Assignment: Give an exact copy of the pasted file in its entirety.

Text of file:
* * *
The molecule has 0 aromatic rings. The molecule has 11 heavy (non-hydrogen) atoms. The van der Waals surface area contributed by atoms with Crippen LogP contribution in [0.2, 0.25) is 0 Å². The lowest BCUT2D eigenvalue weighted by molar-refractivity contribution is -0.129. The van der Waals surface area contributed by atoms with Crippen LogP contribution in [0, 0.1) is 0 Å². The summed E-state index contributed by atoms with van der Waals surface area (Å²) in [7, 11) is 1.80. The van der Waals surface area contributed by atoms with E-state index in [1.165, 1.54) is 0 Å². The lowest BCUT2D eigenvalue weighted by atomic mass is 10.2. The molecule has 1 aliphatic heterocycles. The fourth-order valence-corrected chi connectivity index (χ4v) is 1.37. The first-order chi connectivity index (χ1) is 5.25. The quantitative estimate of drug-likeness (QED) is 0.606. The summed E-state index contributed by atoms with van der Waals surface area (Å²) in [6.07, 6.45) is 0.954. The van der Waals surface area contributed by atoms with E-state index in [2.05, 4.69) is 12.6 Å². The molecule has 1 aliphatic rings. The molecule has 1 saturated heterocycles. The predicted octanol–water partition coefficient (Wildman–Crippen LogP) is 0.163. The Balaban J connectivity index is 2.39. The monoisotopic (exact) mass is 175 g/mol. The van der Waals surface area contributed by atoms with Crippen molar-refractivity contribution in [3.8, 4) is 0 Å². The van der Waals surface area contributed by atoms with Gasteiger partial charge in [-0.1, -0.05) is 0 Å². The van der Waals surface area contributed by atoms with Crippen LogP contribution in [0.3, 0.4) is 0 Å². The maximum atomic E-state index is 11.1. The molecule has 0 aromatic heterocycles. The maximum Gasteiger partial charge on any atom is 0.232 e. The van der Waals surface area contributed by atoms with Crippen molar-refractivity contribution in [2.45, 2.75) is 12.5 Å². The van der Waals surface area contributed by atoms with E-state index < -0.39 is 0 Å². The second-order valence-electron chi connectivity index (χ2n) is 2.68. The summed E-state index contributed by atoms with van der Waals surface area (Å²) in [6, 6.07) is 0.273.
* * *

The molecule has 0 aromatic rings. The molecule has 11 heavy (non-hydrogen) atoms. The van der Waals surface area contributed by atoms with Crippen LogP contribution in [0.2, 0.25) is 0 Å². The lowest BCUT2D eigenvalue weighted by molar-refractivity contribution is -0.129. The van der Waals surface area contributed by atoms with Crippen LogP contribution in [0, 0.1) is 0 Å². The summed E-state index contributed by atoms with van der Waals surface area (Å²) in [7, 11) is 1.80. The van der Waals surface area contributed by atoms with E-state index in [1.165, 1.54) is 0 Å². The lowest BCUT2D eigenvalue weighted by atomic mass is 10.2. The molecule has 1 aliphatic heterocycles. The fourth-order valence-corrected chi connectivity index (χ4v) is 1.37. The first-order chi connectivity index (χ1) is 5.25. The quantitative estimate of drug-likeness (QED) is 0.606. The summed E-state index contributed by atoms with van der Waals surface area (Å²) in [6.07, 6.45) is 0.954. The van der Waals surface area contributed by atoms with E-state index in [2.05, 4.69) is 12.6 Å². The molecule has 1 aliphatic rings. The molecule has 1 saturated heterocycles. The predicted octanol–water partition coefficient (Wildman–Crippen LogP) is 0.163. The Balaban J connectivity index is 2.39. The monoisotopic (exact) mass is 175 g/mol. The van der Waals surface area contributed by atoms with Crippen molar-refractivity contribution in [3.8, 4) is 0 Å². The van der Waals surface area contributed by atoms with Gasteiger partial charge in [-0.1, -0.05) is 0 Å². The van der Waals surface area contributed by atoms with Crippen LogP contribution in [0.3, 0.4) is 0 Å². The maximum atomic E-state index is 11.1. The molecule has 0 aromatic heterocycles. The maximum Gasteiger partial charge on any atom is 0.232 e. The van der Waals surface area contributed by atoms with Crippen molar-refractivity contribution in [2.45, 2.75) is 12.5 Å². The van der Waals surface area contributed by atoms with E-state index < -0.39 is 0 Å². The second-order valence-electron chi connectivity index (χ2n) is 2.68. The summed E-state index contributed by atoms with van der Waals surface area (Å²) in [6, 6.07) is 0.273.